US20140142570A1 - High-frequency application device for vascular use, in particular for application of high-frequency energy to the renal arterial wall - Google Patents

High-frequency application device for vascular use, in particular for application of high-frequency energy to the renal arterial wall Download PDF

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US20140142570A1
US20140142570A1 US14/076,884 US201314076884A US2014142570A1 US 20140142570 A1 US20140142570 A1 US 20140142570A1 US 201314076884 A US201314076884 A US 201314076884A US 2014142570 A1 US2014142570 A1 US 2014142570A1
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hf
high
support
application device
characterized
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US14/076,884
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Frank Bakczewitz
Nicolas Degen
Eugen Hofmann
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Biotronik AG
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Biotronik AG
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Priority to US14/076,884 priority patent/US20140142570A1/en
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Assigned to BIOTRONIK AG reassignment BIOTRONIK AG ASSIGNMENT OF ASSIGNORS INTEREST (SEE DOCUMENT FOR DETAILS). Assignors: VASCOMED GMBH
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    • AHUMAN NECESSITIES
    • A61MEDICAL OR VETERINARY SCIENCE; HYGIENE
    • A61BDIAGNOSIS; SURGERY; IDENTIFICATION
    • A61B18/00Surgical instruments, devices or methods for transferring non-mechanical forms of energy to or from the body
    • A61B18/04Surgical instruments, devices or methods for transferring non-mechanical forms of energy to or from the body by heating
    • A61B18/12Surgical instruments, devices or methods for transferring non-mechanical forms of energy to or from the body by heating by passing a current through the tissue to be heated, e.g. high-frequency current
    • A61B18/14Probes or electrodes therefor
    • A61B18/1492Probes or electrodes therefor having a flexible, catheter-like structure, e.g. for heart ablation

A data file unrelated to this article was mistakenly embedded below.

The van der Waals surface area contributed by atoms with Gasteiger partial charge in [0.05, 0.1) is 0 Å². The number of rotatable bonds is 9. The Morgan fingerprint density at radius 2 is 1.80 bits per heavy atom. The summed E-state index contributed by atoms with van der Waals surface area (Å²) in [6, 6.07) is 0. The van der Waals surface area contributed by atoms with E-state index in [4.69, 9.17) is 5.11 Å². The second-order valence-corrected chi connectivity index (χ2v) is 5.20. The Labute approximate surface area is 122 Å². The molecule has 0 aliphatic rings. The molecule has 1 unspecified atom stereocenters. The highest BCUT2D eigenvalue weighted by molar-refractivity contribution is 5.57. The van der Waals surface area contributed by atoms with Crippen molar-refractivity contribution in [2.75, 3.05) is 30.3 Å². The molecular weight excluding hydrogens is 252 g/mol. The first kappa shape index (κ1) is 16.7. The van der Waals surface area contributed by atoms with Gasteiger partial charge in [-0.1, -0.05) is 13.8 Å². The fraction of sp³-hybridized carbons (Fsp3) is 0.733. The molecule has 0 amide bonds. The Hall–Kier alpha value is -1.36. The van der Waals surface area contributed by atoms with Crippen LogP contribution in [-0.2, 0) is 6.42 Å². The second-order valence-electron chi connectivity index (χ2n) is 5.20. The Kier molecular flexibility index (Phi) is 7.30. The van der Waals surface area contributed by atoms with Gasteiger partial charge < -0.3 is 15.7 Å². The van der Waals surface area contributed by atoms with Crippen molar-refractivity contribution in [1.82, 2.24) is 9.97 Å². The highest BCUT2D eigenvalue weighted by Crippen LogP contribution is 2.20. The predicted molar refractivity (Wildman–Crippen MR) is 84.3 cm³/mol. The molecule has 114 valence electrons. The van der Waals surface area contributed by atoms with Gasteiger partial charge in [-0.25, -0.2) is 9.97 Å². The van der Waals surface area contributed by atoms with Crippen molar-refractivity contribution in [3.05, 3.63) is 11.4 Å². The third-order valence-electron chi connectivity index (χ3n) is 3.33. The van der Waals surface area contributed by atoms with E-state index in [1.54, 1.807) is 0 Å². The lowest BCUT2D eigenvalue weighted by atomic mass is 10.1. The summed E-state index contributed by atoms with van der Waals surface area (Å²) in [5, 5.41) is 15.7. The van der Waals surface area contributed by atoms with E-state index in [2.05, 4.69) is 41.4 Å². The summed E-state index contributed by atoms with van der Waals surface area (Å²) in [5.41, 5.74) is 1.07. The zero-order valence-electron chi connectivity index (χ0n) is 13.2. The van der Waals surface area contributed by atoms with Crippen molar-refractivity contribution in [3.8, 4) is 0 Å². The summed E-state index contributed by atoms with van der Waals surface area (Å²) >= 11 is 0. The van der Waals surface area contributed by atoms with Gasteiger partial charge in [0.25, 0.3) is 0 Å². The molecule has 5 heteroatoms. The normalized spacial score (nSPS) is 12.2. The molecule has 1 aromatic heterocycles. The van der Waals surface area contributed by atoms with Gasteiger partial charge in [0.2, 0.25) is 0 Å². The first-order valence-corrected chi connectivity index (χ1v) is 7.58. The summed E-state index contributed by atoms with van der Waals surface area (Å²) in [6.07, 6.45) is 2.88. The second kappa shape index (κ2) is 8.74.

• AHUMAN NECESSITIES
    • A61MEDICAL OR VETERINARY SCIENCE; HYGIENE
    • A61BDIAGNOSIS; SURGERY; IDENTIFICATION
    • A61B18/00Surgical instruments, devices or methods for transferring non-mechanical forms of energy to or from the body
    • A61B18/04Surgical instruments, devices or methods for transferring non-mechanical forms of energy to or from the body by heating
    • A61B18/12Surgical instruments, devices or methods for transferring non-mechanical forms of energy to or from the body by heating by passing a current through the tissue to be heated, e.g. high-frequency current
    • A61B18/14Probes or electrodes therefor
    • AHUMAN NECESSITIES
    • A61MEDICAL OR VETERINARY SCIENCE; HYGIENE
    • A61BDIAGNOSIS; SURGERY; IDENTIFICATION
    • A61B18/00Surgical instruments, devices or methods for transferring non-mechanical forms of energy to or from the body
    • A61B2018/00053Mechanical features of the instrument of device
    • A61B2018/0016Energy applicators arranged in a two- or three dimensional array
    • AHUMAN NECESSITIES
    • A61MEDICAL OR VETERINARY SCIENCE; HYGIENE
    • A61BDIAGNOSIS; SURGERY; IDENTIFICATION
    • A61B18/00Surgical instruments, devices or methods for transferring non-mechanical forms of energy to or from the body
    • A61B2018/00053Mechanical features of the instrument of device
    • A61B2018/00214Expandable means emitting energy, e.g. by elements carried thereon
    • A61B2018/00267Expandable means emitting energy, e.g. by elements carried thereon having a basket shaped structure
    • AHUMAN NECESSITIES
    • A61MEDICAL OR VETERINARY SCIENCE; HYGIENE
    • A61BDIAGNOSIS; SURGERY; IDENTIFICATION
    • A61B18/00Surgical instruments, devices or methods for transferring non-mechanical forms of energy to or from the body
    • A61B2018/00315Surgical instruments, devices or methods for transferring non-mechanical forms of energy to or from the body for treatment of particular body parts
    • A61B2018/00345Vascular system
    • AHUMAN NECESSITIES
    • A61MEDICAL OR VETERINARY SCIENCE; HYGIENE
    • A61BDIAGNOSIS; SURGERY; IDENTIFICATION
    • A61B18/00Surgical instruments, devices or methods for transferring non-mechanical forms of energy to or from the body
    • A61B2018/00315Surgical instruments, devices or methods for transferring non-mechanical forms of energy to or from the body for treatment of particular body parts
    • A61B2018/00345Vascular system
    • A61B2018/00404Blood vessels other than those in or around the heart
    • AHUMAN NECESSITIES
    • A61MEDICAL OR VETERINARY SCIENCE; HYGIENE
    • A61BDIAGNOSIS; SURGERY; IDENTIFICATION
    • A61B18/00Surgical instruments, devices or methods for transferring non-mechanical forms of energy to or from the body
    • A61B2018/00315Surgical instruments, devices or methods for transferring non-mechanical forms of energy to or from the body for treatment of particular body parts
    • A61B2018/00434Neural system
    • AHUMAN NECESSITIES
    • A61MEDICAL OR VETERINARY SCIENCE; HYGIENE
    • A61BDIAGNOSIS; SURGERY; IDENTIFICATION
    • A61B18/00Surgical instruments, devices or methods for transferring non-mechanical forms of energy to or from the body
    • A61B2018/00315Surgical instruments, devices or methods for transferring non-mechanical forms of energy to or from the body for treatment of particular body parts
    • A61B2018/00505Urinary tract
    • A61B2018/00511Kidney